Turning Phys Ed on its head


Dr Seth Brown is hoping his book will
instigate creative thought processes
in physical education teachers.

A new book could change physical educators’ way of thinking. Or rather that is the hope of Dr Seth Brown author and editor of Issues and Controversies in Physical Education: Policy, Power and Pedagogy.

Dr Brown is a senior lecturer in the College of Education. He has conducted intensive research on many issues in health and physical education.

He says general perceptions on controversial topics such as the obesity epidemic, healthism and young peoples’ disengagement with physical activity are turned upside down by the international perspectives contained in the book.

Issues and Controversies in Physical Education: Policy, Power and Pedagogy also showcases the unique views from New Zealand physical education teacher educators.

“The book helps teaching professionals reflect on, and challenge themselves in, their daily practice in health, physical education, outdoor education, sport and recreation,” says Dr Brown.

The book was launched last month by Associate Professor Ian Culpan in Methven at the Physical Education New Zealand conference; Dr Brown has also been invited to launch the book at the Australian Association for Research in Education Conference in November.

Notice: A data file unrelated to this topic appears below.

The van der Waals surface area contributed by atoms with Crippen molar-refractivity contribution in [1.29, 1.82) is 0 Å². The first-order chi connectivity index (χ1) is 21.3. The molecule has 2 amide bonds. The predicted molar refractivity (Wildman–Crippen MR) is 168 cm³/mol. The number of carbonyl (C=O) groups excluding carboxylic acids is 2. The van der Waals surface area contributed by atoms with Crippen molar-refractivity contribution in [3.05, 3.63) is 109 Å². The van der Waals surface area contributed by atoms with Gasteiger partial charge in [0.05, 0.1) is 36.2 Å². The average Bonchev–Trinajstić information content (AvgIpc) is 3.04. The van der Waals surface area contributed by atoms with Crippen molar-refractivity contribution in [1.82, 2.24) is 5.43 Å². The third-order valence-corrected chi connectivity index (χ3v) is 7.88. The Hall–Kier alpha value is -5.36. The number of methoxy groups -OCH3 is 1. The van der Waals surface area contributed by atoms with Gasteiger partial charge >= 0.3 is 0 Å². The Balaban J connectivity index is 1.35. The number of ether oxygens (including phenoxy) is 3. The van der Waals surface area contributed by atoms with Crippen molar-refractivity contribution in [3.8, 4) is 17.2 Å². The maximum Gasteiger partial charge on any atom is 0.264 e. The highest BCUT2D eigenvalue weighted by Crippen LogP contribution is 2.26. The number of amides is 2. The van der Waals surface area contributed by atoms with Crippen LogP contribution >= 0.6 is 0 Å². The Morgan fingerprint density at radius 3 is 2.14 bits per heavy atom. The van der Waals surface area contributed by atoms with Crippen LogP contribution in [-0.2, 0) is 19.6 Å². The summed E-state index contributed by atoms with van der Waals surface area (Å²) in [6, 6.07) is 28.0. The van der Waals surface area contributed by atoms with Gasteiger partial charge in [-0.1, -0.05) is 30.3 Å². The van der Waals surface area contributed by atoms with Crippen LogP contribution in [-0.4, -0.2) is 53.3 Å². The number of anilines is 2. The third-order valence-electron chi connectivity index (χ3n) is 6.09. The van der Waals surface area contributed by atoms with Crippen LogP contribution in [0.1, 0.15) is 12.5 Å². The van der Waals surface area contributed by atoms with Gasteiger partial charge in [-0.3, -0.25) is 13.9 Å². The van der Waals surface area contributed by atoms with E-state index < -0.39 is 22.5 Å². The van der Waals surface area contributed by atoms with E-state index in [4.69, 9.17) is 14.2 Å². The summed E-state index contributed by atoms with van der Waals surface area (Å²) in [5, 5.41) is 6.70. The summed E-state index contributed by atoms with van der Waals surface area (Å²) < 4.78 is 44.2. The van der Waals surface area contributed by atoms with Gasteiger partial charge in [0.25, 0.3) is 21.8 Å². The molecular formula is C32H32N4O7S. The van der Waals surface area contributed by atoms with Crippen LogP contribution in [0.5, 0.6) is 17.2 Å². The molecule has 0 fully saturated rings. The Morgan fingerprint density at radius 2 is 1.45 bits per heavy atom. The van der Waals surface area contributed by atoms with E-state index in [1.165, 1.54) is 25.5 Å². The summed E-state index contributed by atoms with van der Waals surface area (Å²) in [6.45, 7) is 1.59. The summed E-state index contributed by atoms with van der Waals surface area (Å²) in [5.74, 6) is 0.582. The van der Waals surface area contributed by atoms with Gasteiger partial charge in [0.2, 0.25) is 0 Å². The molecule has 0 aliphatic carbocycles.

Dr Brown believes physical activity should be a pleasure, rather than a chore for increased adherence.

“Physical educators have had to legitimise themselves through science determining why we should do things and the mechanics of it all, rather than the pleasure of participating in physical activity” he says.

This book challenges readers to consider the role and purpose of physical education for today’s youth. “For example, why are schools often the sites of health promotion policy implementations; whose interests are privileged when agendas like obesity-reduction are taken up in schools; and should feelings, desires, aesthetics, emotions and pleasure be part of how we understand the importance of being physically active?”

The book tackles a wide range of issues in physical education, health, sport, recreation and outdoor education from interrogating public health policies to examining the interrelationships between students, teachers and the learning environment and their influence on teaching and learning.”

“It gets right to the heart of the issues in physical education, challenging the readers’ assumptions about teaching and learning.”

He hopes that the book will become part of the reading list for tertiary papers.

“It covers a broad range of teaching perspectives and can be used widely in universities, polytechs and recreation industries, including outdoor education.”

It is divided into three parts; policy, power and pedagogy, and in each part contributors relate their research, or areas of interest, to practical examples of teaching.

Dr Brown believes current and future physical educators will find the book will enhance their understanding of the major issues and controversies in the field of physical education.


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